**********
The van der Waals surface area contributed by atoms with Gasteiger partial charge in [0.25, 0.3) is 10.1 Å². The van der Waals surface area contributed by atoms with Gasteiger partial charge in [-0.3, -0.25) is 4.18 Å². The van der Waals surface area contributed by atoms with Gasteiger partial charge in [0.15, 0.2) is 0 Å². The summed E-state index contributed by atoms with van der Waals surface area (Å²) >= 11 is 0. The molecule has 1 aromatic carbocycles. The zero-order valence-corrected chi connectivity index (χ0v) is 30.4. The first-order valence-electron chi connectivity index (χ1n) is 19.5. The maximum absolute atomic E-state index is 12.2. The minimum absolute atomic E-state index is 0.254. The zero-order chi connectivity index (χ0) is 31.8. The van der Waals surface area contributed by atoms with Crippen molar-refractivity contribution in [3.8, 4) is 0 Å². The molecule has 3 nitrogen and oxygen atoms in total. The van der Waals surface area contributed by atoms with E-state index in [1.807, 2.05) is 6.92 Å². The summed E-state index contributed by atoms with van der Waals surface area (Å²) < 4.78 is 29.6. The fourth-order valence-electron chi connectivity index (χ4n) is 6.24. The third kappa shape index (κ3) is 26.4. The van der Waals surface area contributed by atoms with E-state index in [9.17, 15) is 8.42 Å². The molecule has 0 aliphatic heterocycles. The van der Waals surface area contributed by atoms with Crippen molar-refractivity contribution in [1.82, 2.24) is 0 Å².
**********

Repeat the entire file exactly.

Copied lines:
The van der Waals surface area contributed by atoms with Gasteiger partial charge in [0.25, 0.3) is 10.1 Å². The van der Waals surface area contributed by atoms with Gasteiger partial charge in [-0.3, -0.25) is 4.18 Å². The van der Waals surface area contributed by atoms with Gasteiger partial charge in [0.15, 0.2) is 0 Å². The summed E-state index contributed by atoms with van der Waals surface area (Å²) >= 11 is 0. The molecule has 1 aromatic carbocycles. The zero-order valence-corrected chi connectivity index (χ0v) is 30.4. The first-order valence-electron chi connectivity index (χ1n) is 19.5. The maximum absolute atomic E-state index is 12.2. The minimum absolute atomic E-state index is 0.254. The zero-order chi connectivity index (χ0) is 31.8. The van der Waals surface area contributed by atoms with Crippen molar-refractivity contribution in [3.8, 4) is 0 Å². The molecule has 3 nitrogen and oxygen atoms in total. The van der Waals surface area contributed by atoms with E-state index in [1.807, 2.05) is 6.92 Å². The summed E-state index contributed by atoms with van der Waals surface area (Å²) < 4.78 is 29.6. The fourth-order valence-electron chi connectivity index (χ4n) is 6.24. The third kappa shape index (κ3) is 26.4. The van der Waals surface area contributed by atoms with E-state index in [9.17, 15) is 8.42 Å². The molecule has 0 aliphatic heterocycles. The van der Waals surface area contributed by atoms with Crippen molar-refractivity contribution in [1.82, 2.24) is 0 Å².